New Manchester City boss Pep Guardiola has come under fire recently for saying he is starting to “say goodbye to my career.”
Guardiola backed down from those comments – made to NBC in a sitdown interview aired last week – suggesting the media took his words out of context and also taking responsibility for poor word choice.
“I said in the interview I am not going to be training when I am 60 years old,” Guardiola said in the prematch press conference prior to Friday’s FA Cup match against West Ham. “But guys, I am 45! I am not going to retire in two or three years. I love my job and am in the perfect place to do my job, especially here in England.”
“I won’t be training at 60 years because I want to do something else in my life. I started playing football as a young guy and my whole career was on the pitch, so I want to do something else in my life. But not in the next three, four, five or seven years. Maybe it was inappropriate to say I am starting to say goodbye to my career, but I know what I am thinking about when I am going to retire.”
Guardiola also praised his team’s ability to be fluid amid a season of bumps in the road. His tone was a significant U-turn from the previous months that have seen him throw players under the bus and show concern for his team’s ability to adapt to his tactics.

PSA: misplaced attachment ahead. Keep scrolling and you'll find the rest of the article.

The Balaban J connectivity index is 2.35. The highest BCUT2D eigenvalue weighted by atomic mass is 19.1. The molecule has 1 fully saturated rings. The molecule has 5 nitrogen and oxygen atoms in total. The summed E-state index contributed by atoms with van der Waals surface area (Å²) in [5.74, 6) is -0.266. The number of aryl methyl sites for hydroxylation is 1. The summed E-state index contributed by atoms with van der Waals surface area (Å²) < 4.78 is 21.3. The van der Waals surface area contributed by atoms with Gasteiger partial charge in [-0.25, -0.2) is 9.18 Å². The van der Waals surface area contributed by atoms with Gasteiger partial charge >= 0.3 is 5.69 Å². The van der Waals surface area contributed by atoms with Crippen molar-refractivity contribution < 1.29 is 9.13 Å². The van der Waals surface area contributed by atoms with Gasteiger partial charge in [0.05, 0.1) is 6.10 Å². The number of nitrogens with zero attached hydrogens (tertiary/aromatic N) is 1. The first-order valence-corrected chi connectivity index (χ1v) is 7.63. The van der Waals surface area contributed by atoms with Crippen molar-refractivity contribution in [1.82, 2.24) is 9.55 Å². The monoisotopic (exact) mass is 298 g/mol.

“I think all managers have to be so demanding,” Guardiola said. “But what I feel now – what I saw in the last few games – every time the situation is not going well, it’s my fault, not the fault of the players. That is my feeling now.”
The Spaniard pointed towards the most recent 2-1 win over Burnley where the team gritted out a victory despite playing the final 60 minutes with 10 men after Fernandinho was sent off. “The players have been amazing,” Guardiola said. “We have changed many things about the way we’re going to play this season so it was a special moment against Burnley. To see how they fought in such difficult circumstances, it was so emotional for me as a coach. So when I say to them I love them, it’s because really I love them.”
Finally, Guardiola backed his goalkeeper Claudio Bravo, who was brought in from Barcelona to replace incumbent starter Joe Hart, who was shipped out on loan to Serie A club Torino. “He has to adapt but all the goalkeepers, central defenders, full-backs and strikers do,” Guardiola said in support of his goalkeeper. “I know people are focused on Claudio but why does Claudio need to adapt and others don’t? I see many goalkeepers who had the same problems as Claudio with these balls and when they fight for them. It’s not only Claudio Bravo in this way.”